If you rent space for your business, your lease probably has a clause that makes your rent increase as inflation increases, so be ready to automatically pay a lot more in rent. This article explains how inflation in your lease language is calculated and how to know ahead of time how your rent could increase.
The Terms To Know
Your lease should have a detailed explanation of how your rent increases with inflation, and lease language always includes these trigger words:
- Term-this is the initial length of time you have control of the space you rent. Usually, landlords want an initial term of 3 to 5 years. Some tenants choose to negotiate for a one year term initially, which is a bad idea because you should have a lease that gives you control of the space as long as you think your business will survive. Stable tenants such as Walgreens or CVS who expect to be in the space for a long time often lock in terms of 30 years.
- Option Periods-this is the length of time you have control of the space after your initial term ends. You can choose to exercise your option and renew your lease, or not.
- Rent Adjustments– this is how much your rent increases, and is usually tied to inflation as measured by the Consumer Price Index, which is calculated by the Bureau of Labor and is actually 8,000 different items tracked but condensed into one number.
- Rent Adjustment Period– here is where hiring an expert can save you money by negotiating your lease fine points. Your lease should be specific in how the base rent is adjusted for inflation, how that is calculated and when the adjustment starts. Common lease language might state, “Your rent adjusts for the CPI every year on the first day of the year, based on the change over the previous 12 months”.
Annual Adjustments Are Costly
For example, let’s say your initial lease term is 5 years and your rent for 10,000 square feet is $20 per square foot per year, adjusted annually for the CPI. Those annual rent adjustments total $45,000, even though the CPI the last 5 years only ranged from 1.2% to last year’s high of 4.7%, as shown in the table and chart below. Had you negotiated for a 5 year initial term with a CPI adjustment at the end of the 5 years, rather than annual adjustments, you would have saved $45,000.
How To Forecast The Consumer Price Index: The Producer Price Index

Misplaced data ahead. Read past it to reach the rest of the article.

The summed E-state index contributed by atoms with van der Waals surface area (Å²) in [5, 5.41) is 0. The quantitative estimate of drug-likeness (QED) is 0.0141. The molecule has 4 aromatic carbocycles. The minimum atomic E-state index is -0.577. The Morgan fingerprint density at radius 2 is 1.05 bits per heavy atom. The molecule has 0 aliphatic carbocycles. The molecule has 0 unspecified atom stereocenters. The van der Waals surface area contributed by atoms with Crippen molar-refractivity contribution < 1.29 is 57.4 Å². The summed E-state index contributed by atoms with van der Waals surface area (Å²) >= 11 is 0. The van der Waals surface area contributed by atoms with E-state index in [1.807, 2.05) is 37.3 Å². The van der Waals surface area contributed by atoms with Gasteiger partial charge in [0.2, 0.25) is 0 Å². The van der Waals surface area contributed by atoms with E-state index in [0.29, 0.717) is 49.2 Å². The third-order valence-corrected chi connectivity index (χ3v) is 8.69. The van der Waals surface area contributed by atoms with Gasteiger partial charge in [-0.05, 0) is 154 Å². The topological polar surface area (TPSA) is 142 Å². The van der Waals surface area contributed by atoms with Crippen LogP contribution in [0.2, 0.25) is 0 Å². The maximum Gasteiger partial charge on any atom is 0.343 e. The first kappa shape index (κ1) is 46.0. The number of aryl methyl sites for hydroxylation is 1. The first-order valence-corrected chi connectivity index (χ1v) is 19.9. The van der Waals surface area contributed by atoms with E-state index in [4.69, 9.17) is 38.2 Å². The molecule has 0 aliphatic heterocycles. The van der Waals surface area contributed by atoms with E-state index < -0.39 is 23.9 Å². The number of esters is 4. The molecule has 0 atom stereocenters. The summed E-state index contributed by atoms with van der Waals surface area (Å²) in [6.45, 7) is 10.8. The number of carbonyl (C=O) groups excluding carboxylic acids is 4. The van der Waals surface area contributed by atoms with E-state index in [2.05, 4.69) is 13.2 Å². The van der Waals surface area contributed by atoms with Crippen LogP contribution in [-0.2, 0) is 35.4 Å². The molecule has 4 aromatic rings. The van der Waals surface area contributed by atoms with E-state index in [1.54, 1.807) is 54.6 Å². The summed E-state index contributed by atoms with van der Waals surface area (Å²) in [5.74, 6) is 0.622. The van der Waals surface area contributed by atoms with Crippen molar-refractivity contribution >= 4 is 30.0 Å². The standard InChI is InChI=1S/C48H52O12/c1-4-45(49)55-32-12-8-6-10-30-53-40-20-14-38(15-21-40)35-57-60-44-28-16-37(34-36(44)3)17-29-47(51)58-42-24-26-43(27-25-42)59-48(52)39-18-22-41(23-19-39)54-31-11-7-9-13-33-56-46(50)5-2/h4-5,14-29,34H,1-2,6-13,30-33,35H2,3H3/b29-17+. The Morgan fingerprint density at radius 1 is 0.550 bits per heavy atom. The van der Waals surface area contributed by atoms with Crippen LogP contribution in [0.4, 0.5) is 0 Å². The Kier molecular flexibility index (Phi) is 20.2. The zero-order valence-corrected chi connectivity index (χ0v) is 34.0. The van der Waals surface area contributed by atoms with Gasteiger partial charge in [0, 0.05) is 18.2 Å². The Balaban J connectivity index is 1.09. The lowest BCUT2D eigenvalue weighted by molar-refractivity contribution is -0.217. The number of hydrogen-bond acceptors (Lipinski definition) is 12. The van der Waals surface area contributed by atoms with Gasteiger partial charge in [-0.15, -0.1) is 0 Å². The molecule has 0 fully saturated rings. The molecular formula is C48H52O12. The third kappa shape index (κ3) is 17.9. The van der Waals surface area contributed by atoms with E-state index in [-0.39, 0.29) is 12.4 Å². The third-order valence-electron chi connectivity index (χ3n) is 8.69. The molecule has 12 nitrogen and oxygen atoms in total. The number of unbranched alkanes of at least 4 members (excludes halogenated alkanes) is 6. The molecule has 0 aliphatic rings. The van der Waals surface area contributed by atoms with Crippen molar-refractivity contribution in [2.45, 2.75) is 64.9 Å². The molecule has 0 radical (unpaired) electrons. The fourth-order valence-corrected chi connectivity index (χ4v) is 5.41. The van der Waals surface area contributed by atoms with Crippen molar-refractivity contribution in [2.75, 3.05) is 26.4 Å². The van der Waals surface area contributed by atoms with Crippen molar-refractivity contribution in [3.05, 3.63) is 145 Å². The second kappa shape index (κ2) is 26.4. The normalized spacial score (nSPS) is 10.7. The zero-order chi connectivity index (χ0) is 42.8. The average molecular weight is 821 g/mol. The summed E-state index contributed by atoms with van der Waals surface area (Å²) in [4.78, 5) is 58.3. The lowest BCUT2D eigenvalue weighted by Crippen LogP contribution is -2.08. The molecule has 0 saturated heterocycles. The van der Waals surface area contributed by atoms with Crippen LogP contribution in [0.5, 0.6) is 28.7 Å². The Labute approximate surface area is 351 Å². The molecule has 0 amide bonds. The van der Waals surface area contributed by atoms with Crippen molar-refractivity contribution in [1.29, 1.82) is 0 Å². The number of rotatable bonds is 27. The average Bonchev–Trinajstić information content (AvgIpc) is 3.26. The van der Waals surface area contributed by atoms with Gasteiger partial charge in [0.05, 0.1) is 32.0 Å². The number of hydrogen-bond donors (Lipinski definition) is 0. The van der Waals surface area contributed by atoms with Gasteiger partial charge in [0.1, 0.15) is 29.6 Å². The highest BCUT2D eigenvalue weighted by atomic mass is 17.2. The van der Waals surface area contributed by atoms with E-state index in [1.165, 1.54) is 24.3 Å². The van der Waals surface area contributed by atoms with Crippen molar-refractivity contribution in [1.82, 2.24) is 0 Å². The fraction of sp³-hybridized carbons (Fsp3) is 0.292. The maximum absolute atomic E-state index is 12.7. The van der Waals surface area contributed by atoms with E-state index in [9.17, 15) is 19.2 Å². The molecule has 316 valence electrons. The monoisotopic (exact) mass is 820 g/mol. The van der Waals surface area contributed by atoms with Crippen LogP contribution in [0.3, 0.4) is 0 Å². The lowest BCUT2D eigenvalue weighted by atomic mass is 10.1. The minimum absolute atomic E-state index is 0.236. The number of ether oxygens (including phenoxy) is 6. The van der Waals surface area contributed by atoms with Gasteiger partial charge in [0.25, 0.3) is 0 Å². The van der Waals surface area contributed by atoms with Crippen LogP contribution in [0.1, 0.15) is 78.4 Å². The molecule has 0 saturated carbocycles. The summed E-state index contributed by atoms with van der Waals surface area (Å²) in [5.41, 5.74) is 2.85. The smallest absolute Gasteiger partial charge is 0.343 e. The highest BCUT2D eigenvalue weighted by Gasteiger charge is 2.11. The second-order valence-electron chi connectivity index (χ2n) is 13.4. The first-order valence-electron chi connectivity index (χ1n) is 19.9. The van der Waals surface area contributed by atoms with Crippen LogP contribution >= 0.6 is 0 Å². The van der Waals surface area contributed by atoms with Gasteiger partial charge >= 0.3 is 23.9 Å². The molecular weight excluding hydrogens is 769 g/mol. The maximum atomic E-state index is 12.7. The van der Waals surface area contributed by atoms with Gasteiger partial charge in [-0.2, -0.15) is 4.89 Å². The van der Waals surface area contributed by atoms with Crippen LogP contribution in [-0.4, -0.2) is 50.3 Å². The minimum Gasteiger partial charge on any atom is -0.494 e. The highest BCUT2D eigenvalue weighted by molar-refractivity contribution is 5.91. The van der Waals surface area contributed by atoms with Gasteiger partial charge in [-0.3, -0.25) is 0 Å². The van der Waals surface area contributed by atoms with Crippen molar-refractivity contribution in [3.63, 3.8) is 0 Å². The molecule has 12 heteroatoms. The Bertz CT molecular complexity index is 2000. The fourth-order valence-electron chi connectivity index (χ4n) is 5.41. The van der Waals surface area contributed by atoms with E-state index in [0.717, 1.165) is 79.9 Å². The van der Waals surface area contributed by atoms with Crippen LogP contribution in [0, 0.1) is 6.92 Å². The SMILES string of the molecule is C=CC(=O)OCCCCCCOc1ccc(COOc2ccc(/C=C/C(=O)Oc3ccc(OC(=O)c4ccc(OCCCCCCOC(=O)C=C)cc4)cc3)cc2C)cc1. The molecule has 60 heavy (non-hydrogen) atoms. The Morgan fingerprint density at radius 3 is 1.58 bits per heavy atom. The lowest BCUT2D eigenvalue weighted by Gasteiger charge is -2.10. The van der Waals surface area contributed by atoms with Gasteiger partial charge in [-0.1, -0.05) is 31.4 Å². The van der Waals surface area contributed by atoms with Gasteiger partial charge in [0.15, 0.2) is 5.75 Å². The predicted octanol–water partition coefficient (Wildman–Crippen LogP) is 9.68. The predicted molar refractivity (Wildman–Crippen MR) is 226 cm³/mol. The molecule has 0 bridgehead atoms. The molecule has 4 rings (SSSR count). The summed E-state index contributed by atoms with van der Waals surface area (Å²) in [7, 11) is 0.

The Consumer Price Index (CPI) measures the change in prices paid by consumers for goods and services, and most leases should use the CPI All Urban Consumer group which represents about 93 percent of the total U.S. population. It is based on the expenditures of almost all residents of urban or metropolitan areas, including professionals, the self -employed, the poor, the unemployed, and retired people, as well as urban wage earners and clerical workers. Prices are collected each month in 75 urban areas across the country from about 6,000 homes and approximately 22,000 retail establishments (department stores, supermarkets, hospitals, filling stations, and other types of stores and service establishments).
Before these items are purchased by consumers, they are produced by manufacturers, and their change in price is tracked by the Producer Price Index, which includes over 100,000 items. The Producer Price Index (PPI) measures the average change over time in the selling prices received by domestic producers for their output, and you can use the PPI to forecast the CPI and your increase in rent.
The Latest News Is Alarming
The Bureau of Labor just announced the Producer Price Index increased 11.0 percent from April 2021 to April 2022. The Index is comprised of both goods and services, with producer prices for goods increasing more at 16.3 percent, while prices for services increasing 8.1 percent, as shown in the chart below.
Not all categories increased prices the same, however. Producer prices of goods can be further subcategorized into Foods, Energy and Other, with each component incurring a wide range of price increases. Energy prices topped the list, with gasoline and auto prices increasing 50% over the last 12 months.
The food category can be further subcategorized: vegetables increased 45% but meats increased only 5%. Health and Beauty items only increased 1.4% while securities brokerage and portfolio management prices declined.
The energy category can also be subdivided, as in the chart below showing jet fuel prices increasing 127% and diesel prices increasing 86%, while electric power prices only increased 10%.
In the Other category, Goods Less Food and Energy, the largest price increase was in the Industrial Chemicals subcategory with price increases of 22% while pharmaceuticals only increased 1.6%.
In summary, follow these subcategories of the Producer Price Index to give you an idea where the Consumer Price Index is going and use this information to negotiate better lease terms for your business. Remember, a lease is an agreement between you and your landlord and can always be amended-if you have accurate information and facts to show how it is in the landlord’s and tenant’s best interest.
For more information how inflation affects commercial leases, read our articles: